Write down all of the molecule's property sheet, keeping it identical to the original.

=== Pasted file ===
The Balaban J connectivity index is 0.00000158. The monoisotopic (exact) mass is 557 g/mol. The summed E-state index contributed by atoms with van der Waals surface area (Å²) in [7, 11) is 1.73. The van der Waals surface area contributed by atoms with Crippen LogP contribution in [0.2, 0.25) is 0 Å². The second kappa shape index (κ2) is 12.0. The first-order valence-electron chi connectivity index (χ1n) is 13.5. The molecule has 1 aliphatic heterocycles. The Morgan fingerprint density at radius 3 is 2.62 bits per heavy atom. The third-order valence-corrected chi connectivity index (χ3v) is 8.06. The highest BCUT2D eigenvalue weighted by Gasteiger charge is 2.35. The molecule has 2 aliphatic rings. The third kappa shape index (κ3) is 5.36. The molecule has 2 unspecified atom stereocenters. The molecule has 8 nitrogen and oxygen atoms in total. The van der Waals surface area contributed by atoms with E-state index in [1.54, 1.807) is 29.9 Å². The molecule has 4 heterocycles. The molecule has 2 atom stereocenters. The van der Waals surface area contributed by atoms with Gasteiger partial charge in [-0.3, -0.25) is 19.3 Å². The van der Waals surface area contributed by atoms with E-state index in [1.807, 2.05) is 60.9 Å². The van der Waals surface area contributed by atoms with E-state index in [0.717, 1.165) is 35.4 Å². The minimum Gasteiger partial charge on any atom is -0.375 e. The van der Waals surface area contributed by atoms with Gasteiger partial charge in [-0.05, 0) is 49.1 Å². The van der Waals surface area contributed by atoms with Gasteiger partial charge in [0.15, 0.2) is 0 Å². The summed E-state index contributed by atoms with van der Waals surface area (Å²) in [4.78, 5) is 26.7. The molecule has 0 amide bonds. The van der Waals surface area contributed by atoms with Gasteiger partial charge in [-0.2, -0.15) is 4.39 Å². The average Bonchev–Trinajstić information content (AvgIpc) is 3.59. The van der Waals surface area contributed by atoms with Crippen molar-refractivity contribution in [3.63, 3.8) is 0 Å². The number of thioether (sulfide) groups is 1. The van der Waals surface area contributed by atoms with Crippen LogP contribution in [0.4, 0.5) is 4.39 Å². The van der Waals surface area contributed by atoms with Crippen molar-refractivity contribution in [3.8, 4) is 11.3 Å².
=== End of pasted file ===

The Balaban J connectivity index is 0.00000158. The monoisotopic (exact) mass is 557 g/mol. The summed E-state index contributed by atoms with van der Waals surface area (Å²) in [7, 11) is 1.73. The van der Waals surface area contributed by atoms with Crippen LogP contribution in [0.2, 0.25) is 0 Å². The second kappa shape index (κ2) is 12.0. The first-order valence-electron chi connectivity index (χ1n) is 13.5. The molecule has 1 aliphatic heterocycles. The Morgan fingerprint density at radius 3 is 2.62 bits per heavy atom. The third-order valence-corrected chi connectivity index (χ3v) is 8.06. The highest BCUT2D eigenvalue weighted by Gasteiger charge is 2.35. The molecule has 2 aliphatic rings. The third kappa shape index (κ3) is 5.36. The molecule has 2 unspecified atom stereocenters. The molecule has 8 nitrogen and oxygen atoms in total. The van der Waals surface area contributed by atoms with E-state index in [1.54, 1.807) is 29.9 Å². The molecule has 4 heterocycles. The molecule has 2 atom stereocenters. The van der Waals surface area contributed by atoms with Gasteiger partial charge in [-0.3, -0.25) is 19.3 Å². The van der Waals surface area contributed by atoms with E-state index in [1.807, 2.05) is 60.9 Å². The van der Waals surface area contributed by atoms with E-state index in [0.717, 1.165) is 35.4 Å². The minimum Gasteiger partial charge on any atom is -0.375 e. The van der Waals surface area contributed by atoms with Gasteiger partial charge in [-0.05, 0) is 49.1 Å². The van der Waals surface area contributed by atoms with Gasteiger partial charge in [0.15, 0.2) is 0 Å². The summed E-state index contributed by atoms with van der Waals surface area (Å²) in [4.78, 5) is 26.7. The molecule has 0 amide bonds. The van der Waals surface area contributed by atoms with Gasteiger partial charge in [-0.2, -0.15) is 4.39 Å². The average Bonchev–Trinajstić information content (AvgIpc) is 3.59. The van der Waals surface area contributed by atoms with Crippen molar-refractivity contribution in [3.63, 3.8) is 0 Å². The number of thioether (sulfide) groups is 1. The van der Waals surface area contributed by atoms with Crippen LogP contribution in [0.4, 0.5) is 4.39 Å². The van der Waals surface area contributed by atoms with Crippen molar-refractivity contribution in [3.8, 4) is 11.3 Å².